“Snow!” shouted my oldest son a few minutes after he woke up on Sunday morning. Within fifteen minutes, and before I can drink my first cup of coffee, the two boys are dressed and ready to go sledging. They charge out the door towards the Downs with their two sleighs. One sleigh is wooden and traditional, a relic of my wife’s childhood and the other a standard issue shiny red plastic model. The boys would fight over the wooden sleigh except that the plastic one is much lighter and my youngest son usually settles for it without complaint.
My wife and I enjoyed our breakfast, looking out on our snowy garden. As parents of fairly young boys there is a certain guilty pleasure, tinged with nervousness, about letting them go out on their own. You know it’s the right thing to do and the peace and quiet is lovely, but there’s always a little nagging doubt in your mind that something bad will happen while you are not there.
My boys are also cheeky and liable to get up to mischief when allowed out on their own. In the autumn, I had to rescue my oldest from a rightfully angry (though slightly pompous) driver who objected to my oldest throwing a conker at his car. So I have to worry not only about my boys’ safety but also about the door bell being rung by an irritated neighbour objecting to one of their practical jokes. Did you ever spare a thought for the father of Dennis the Menace when reading the Beano? No. Me neither. Now, I am that man!
The boys come back with red faces and wet feet and the constant exhilarated chatter of kids who have been playing in the snow. Next followed a friendly snow-ball fight in the street which was an odd but fun way to meet more new neighbours. Then I suddenly had an urge to build a snowman as I have never built one before. So my youngest and I set to work in the back garden.
After about an hour of back-breaking work, we have a decent snowman with coal for eyes and buttons and a seed pot for a nose. I took a few pictures of my son poking his tongue out (why do kids do that in every photo?) by our icy creation. As I am doing this I realise that I am having one of those fleeting very happy moments in life. I think pyschologists call it ‘a positive state of flux’ when you lose yourself in a physical activity like fishing, sailing or snowman making. Plus there’s something extra special when you get lost in a happy flux with your youngest son.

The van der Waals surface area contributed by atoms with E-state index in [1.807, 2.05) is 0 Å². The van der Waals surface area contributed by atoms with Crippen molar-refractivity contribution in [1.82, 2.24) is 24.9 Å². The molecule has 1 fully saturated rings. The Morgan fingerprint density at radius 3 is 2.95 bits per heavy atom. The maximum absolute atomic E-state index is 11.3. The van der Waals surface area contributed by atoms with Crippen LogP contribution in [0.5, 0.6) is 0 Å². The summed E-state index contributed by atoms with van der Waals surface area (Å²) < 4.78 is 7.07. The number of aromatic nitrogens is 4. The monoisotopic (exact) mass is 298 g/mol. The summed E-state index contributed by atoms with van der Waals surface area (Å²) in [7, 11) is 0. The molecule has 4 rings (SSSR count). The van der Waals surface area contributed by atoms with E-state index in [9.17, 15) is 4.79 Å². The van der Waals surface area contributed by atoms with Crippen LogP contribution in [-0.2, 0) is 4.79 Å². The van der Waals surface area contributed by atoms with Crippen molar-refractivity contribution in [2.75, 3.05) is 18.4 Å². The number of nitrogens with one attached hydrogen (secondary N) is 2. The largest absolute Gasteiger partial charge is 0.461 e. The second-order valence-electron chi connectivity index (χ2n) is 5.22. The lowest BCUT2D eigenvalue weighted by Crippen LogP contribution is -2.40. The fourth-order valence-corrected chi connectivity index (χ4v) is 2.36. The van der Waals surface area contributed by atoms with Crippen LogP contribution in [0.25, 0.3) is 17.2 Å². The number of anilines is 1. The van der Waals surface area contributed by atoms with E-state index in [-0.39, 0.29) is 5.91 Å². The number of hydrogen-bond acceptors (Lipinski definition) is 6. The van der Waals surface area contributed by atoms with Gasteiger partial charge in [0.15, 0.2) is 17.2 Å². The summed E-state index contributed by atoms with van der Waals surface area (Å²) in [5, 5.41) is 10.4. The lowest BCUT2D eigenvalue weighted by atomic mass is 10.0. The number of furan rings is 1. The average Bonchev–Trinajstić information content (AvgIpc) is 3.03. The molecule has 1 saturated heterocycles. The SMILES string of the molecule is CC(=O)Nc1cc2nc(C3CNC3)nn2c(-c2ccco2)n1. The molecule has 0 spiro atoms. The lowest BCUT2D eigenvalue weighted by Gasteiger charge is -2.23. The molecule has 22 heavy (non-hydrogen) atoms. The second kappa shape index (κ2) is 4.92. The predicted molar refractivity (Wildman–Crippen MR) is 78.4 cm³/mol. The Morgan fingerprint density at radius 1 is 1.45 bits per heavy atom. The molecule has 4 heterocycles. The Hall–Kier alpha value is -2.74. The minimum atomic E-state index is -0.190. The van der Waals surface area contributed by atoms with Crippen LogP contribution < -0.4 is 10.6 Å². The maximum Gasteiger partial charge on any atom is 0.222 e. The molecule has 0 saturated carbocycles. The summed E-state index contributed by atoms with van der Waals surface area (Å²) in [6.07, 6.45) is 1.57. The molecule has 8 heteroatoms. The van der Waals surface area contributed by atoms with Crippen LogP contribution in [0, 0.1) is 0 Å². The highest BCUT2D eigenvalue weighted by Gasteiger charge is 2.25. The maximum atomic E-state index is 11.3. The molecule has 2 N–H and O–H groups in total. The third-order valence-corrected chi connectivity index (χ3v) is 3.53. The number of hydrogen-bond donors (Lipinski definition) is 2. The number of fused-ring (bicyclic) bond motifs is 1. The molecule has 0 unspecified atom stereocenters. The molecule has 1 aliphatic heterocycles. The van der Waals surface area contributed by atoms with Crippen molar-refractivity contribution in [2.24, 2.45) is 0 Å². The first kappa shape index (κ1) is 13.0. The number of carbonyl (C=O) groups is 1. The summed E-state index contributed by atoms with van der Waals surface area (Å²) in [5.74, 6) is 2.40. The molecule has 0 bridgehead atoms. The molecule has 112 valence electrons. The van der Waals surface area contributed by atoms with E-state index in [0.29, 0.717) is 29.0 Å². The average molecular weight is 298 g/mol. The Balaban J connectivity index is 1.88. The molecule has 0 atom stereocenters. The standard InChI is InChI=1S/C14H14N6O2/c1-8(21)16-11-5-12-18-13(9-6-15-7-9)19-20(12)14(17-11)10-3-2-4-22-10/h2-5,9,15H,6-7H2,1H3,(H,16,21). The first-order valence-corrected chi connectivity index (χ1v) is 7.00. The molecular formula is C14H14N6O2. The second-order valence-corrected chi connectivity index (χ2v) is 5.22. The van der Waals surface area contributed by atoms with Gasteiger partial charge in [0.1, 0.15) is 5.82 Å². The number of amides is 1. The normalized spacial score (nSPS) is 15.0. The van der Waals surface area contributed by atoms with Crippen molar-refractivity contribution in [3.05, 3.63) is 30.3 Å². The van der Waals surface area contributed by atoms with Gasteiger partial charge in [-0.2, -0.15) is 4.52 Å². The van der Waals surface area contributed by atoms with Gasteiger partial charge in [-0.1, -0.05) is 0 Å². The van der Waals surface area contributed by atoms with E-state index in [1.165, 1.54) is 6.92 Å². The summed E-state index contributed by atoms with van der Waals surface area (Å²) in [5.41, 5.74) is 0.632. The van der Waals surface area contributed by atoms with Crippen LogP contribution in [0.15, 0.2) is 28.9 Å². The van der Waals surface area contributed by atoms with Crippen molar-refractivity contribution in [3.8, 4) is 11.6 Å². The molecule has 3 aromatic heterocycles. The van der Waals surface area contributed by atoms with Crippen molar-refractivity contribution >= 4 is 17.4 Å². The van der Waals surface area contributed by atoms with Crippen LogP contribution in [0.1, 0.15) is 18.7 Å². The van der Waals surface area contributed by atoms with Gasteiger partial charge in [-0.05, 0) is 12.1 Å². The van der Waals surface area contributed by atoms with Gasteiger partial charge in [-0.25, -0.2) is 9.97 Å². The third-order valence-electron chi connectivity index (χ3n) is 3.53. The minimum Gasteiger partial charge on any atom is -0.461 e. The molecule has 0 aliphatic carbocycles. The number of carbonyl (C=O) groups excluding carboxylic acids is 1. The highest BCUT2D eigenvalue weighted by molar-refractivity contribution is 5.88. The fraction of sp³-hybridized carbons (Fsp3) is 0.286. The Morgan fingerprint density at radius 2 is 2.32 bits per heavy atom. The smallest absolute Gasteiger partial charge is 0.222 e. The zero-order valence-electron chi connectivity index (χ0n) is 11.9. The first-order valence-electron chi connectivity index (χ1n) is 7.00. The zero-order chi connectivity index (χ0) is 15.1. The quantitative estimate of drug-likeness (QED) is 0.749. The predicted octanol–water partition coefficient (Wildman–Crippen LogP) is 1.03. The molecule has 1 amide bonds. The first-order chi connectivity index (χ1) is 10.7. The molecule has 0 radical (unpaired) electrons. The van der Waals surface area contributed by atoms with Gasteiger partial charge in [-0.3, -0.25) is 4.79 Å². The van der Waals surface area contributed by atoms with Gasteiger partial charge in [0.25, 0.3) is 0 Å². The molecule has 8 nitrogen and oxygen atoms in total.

I noted that the latest national report on burglary rates shows Eastbourne is the safest town in Britain. Sunniest (stop whining Hastings you can be sunny but not the sunniest), best free airshow and now safest. What next?
The down side is that I am now worried that I am losing what little ‘street cred’ I had. My first flat was in Stoke Newington in London, ‘Stokey’ to those that love the restaurants on Church Street, beautiful Abney Park Cemetery (resting place of William Booth of Sally Army fame) and the ‘yummy mummy heaven’ that is Clissold Park. Actually, my only bad memories of living there for five years are of being twice burgled. So it came as little surprise that Stoke Newington has the highest levels of burglary in Britain.
Some of my friends may argue that I have lost any remaining street credibility by leaving London to move to Eastbourne, but after a day of sledging in the snow I sleep soundly in my bed knowing that I live in the safest town in Britain.